By Erin Moonyeen Haley
Whispers of the 'Girly Goth' trend were well underway by the time New York Fashion Week 2023 wrapped up. That passion has seemingly taken black-winged flight on the runways of Milan, with a dramatic fusion of gothic glamour and balletcore gorgeously evident in the theatrical presentation of Antonio Marras.
Utilizing what Marras called the Sardinian aesthetic, the feel was Old World on a parade of nostalgic elegance. All 104 looks for this particular show were framed around the writings of Grazia Deledda, who, in 1927, became the first, (and thus far only) Italian to win the Nobel Prize for literature. A Sardinian herself, she garnered attention for her "idealistically inspired writings which, with plastic clarity, picture the life on her native island." From her writings, Marras and his wife, Patrizia, spun a narrative where one of Deledda's characters and a lovesick hunter had a midnight rendevous deep in a bewitched forest.
To bring this tale to life, faces were left almost gossamer and fresh with kohl-lined eyes giving a wide-eyed, doll-like visage that befit the abundance of lace and heavy fabrics. White, red and black were the dominant colors, servicing Marras's story by calling to mind costumes from a Victorian gothic romance where the themes of the supernatural and the tragedy of the past infringing upon the present played on the audience's sense of pathos and longing.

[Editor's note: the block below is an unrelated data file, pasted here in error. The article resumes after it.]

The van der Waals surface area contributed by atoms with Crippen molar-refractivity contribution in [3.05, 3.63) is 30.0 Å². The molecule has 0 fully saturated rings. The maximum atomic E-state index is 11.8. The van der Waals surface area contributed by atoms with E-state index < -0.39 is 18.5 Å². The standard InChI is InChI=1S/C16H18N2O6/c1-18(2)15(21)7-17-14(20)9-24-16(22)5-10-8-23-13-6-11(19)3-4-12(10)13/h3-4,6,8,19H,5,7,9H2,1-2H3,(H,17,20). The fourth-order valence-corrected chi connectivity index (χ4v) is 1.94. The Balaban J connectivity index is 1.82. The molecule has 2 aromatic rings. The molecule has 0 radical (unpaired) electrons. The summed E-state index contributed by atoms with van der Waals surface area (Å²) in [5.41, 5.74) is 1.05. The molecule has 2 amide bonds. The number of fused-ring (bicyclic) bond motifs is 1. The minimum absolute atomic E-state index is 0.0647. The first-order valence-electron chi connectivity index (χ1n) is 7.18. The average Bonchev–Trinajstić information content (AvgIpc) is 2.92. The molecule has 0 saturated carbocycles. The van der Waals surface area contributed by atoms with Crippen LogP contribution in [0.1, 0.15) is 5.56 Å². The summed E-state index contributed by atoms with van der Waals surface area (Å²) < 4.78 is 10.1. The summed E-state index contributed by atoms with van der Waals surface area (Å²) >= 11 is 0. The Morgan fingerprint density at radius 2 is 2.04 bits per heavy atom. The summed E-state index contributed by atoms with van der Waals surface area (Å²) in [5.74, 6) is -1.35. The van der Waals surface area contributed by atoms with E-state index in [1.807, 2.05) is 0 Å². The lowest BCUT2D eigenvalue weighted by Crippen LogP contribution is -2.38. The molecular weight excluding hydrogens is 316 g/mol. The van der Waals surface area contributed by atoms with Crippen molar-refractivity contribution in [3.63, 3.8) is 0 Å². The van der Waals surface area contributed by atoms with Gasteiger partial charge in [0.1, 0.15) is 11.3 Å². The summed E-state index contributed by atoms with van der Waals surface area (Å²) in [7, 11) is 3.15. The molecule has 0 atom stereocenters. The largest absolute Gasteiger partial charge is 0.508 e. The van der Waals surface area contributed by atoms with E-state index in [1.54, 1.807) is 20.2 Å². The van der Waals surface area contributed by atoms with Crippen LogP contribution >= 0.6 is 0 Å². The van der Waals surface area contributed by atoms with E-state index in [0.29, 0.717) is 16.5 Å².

Black lace swathed models galore, with delicate appliques on tailored jackets and smokey veils whispering of ghosts in the night.
The use of reds seemed to pull from the gothic fantasies of Guillermo del Toro, while the tartan maintained the aura of posh refinement forever subjected to old money whims and tragedies.
Wolves howled over the sound systems, dovetailing the loose nod to Nordic-style overcoats and boots.
Black and white patterns seemed to take inspiration from heavy tapestries, each with its own vignette unraveling in the fabric.
Princess-like gowns with caramel and gold brocade maintained the 'once upon a time' retrospective approach.
Just when it seemed that the show would stay ensconced in the 19th century, black tie attire with modern silhouettes and subtle sparkle edged the narrative toward the present.
~ Images courtesy of Vogue Magazine